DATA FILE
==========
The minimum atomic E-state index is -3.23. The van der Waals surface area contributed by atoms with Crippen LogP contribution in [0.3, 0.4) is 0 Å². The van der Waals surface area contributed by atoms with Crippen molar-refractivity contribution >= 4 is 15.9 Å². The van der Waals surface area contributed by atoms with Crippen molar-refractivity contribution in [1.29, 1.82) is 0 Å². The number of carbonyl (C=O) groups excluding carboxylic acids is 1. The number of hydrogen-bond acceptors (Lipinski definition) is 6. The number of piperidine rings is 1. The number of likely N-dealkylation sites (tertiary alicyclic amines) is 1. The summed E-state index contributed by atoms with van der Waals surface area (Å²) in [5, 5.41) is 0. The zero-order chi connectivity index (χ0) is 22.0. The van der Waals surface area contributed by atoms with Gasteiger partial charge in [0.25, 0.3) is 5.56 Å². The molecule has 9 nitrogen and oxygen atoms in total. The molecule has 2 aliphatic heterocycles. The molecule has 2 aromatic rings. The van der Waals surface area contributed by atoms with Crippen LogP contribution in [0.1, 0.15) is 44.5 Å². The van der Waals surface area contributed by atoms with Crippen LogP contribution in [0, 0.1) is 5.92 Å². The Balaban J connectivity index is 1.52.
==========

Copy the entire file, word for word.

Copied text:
The minimum atomic E-state index is -3.23. The van der Waals surface area contributed by atoms with Crippen LogP contribution in [0.3, 0.4) is 0 Å². The van der Waals surface area contributed by atoms with Crippen molar-refractivity contribution >= 4 is 15.9 Å². The van der Waals surface area contributed by atoms with Crippen molar-refractivity contribution in [1.29, 1.82) is 0 Å². The number of carbonyl (C=O) groups excluding carboxylic acids is 1. The number of hydrogen-bond acceptors (Lipinski definition) is 6. The number of piperidine rings is 1. The number of likely N-dealkylation sites (tertiary alicyclic amines) is 1. The summed E-state index contributed by atoms with van der Waals surface area (Å²) in [5, 5.41) is 0. The zero-order chi connectivity index (χ0) is 22.0. The van der Waals surface area contributed by atoms with Gasteiger partial charge in [0.25, 0.3) is 5.56 Å². The molecule has 9 nitrogen and oxygen atoms in total. The molecule has 2 aliphatic heterocycles. The molecule has 2 aromatic rings. The van der Waals surface area contributed by atoms with Crippen LogP contribution in [0.1, 0.15) is 44.5 Å². The van der Waals surface area contributed by atoms with Crippen LogP contribution in [0, 0.1) is 5.92 Å². The Balaban J connectivity index is 1.52.